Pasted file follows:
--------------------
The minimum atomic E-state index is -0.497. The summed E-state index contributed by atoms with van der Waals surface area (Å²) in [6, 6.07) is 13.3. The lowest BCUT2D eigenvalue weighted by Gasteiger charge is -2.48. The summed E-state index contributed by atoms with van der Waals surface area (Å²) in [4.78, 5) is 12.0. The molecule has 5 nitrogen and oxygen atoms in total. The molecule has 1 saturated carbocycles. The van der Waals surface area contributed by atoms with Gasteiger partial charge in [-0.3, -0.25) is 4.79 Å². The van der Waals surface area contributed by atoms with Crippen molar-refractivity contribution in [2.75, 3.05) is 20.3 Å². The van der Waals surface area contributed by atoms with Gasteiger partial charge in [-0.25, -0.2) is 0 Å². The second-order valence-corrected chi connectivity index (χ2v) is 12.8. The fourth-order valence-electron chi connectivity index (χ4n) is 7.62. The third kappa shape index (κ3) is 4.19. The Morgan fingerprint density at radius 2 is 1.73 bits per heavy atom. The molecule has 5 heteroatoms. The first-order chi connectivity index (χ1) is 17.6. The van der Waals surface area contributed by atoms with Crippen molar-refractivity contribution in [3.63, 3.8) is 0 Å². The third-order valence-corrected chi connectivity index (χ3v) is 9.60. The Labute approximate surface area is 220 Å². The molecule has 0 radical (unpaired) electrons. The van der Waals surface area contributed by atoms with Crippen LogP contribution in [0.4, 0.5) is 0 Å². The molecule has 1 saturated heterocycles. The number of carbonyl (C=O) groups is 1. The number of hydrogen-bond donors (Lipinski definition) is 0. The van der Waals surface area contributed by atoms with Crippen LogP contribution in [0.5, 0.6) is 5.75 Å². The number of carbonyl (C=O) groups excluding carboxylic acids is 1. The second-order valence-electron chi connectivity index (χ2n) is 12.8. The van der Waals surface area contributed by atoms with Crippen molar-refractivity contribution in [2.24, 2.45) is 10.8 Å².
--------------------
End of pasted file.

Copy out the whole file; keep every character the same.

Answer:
The minimum atomic E-state index is -0.497. The summed E-state index contributed by atoms with van der Waals surface area (Å²) in [6, 6.07) is 13.3. The lowest BCUT2D eigenvalue weighted by Gasteiger charge is -2.48. The summed E-state index contributed by atoms with van der Waals surface area (Å²) in [4.78, 5) is 12.0. The molecule has 5 nitrogen and oxygen atoms in total. The molecule has 1 saturated carbocycles. The van der Waals surface area contributed by atoms with Gasteiger partial charge in [-0.3, -0.25) is 4.79 Å². The van der Waals surface area contributed by atoms with Crippen molar-refractivity contribution in [2.75, 3.05) is 20.3 Å². The van der Waals surface area contributed by atoms with Gasteiger partial charge in [-0.25, -0.2) is 0 Å². The second-order valence-corrected chi connectivity index (χ2v) is 12.8. The fourth-order valence-electron chi connectivity index (χ4n) is 7.62. The third kappa shape index (κ3) is 4.19. The Morgan fingerprint density at radius 2 is 1.73 bits per heavy atom. The molecule has 5 heteroatoms. The first-order chi connectivity index (χ1) is 17.6. The van der Waals surface area contributed by atoms with Crippen molar-refractivity contribution in [3.63, 3.8) is 0 Å². The third-order valence-corrected chi connectivity index (χ3v) is 9.60. The Labute approximate surface area is 220 Å². The molecule has 0 radical (unpaired) electrons. The van der Waals surface area contributed by atoms with Crippen LogP contribution in [0.4, 0.5) is 0 Å². The molecule has 1 saturated heterocycles. The number of carbonyl (C=O) groups is 1. The number of hydrogen-bond donors (Lipinski definition) is 0. The van der Waals surface area contributed by atoms with Crippen LogP contribution in [0.5, 0.6) is 5.75 Å². The number of carbonyl (C=O) groups excluding carboxylic acids is 1. The second-order valence-electron chi connectivity index (χ2n) is 12.8. The van der Waals surface area contributed by atoms with Crippen molar-refractivity contribution in [2.24, 2.45) is 10.8 Å².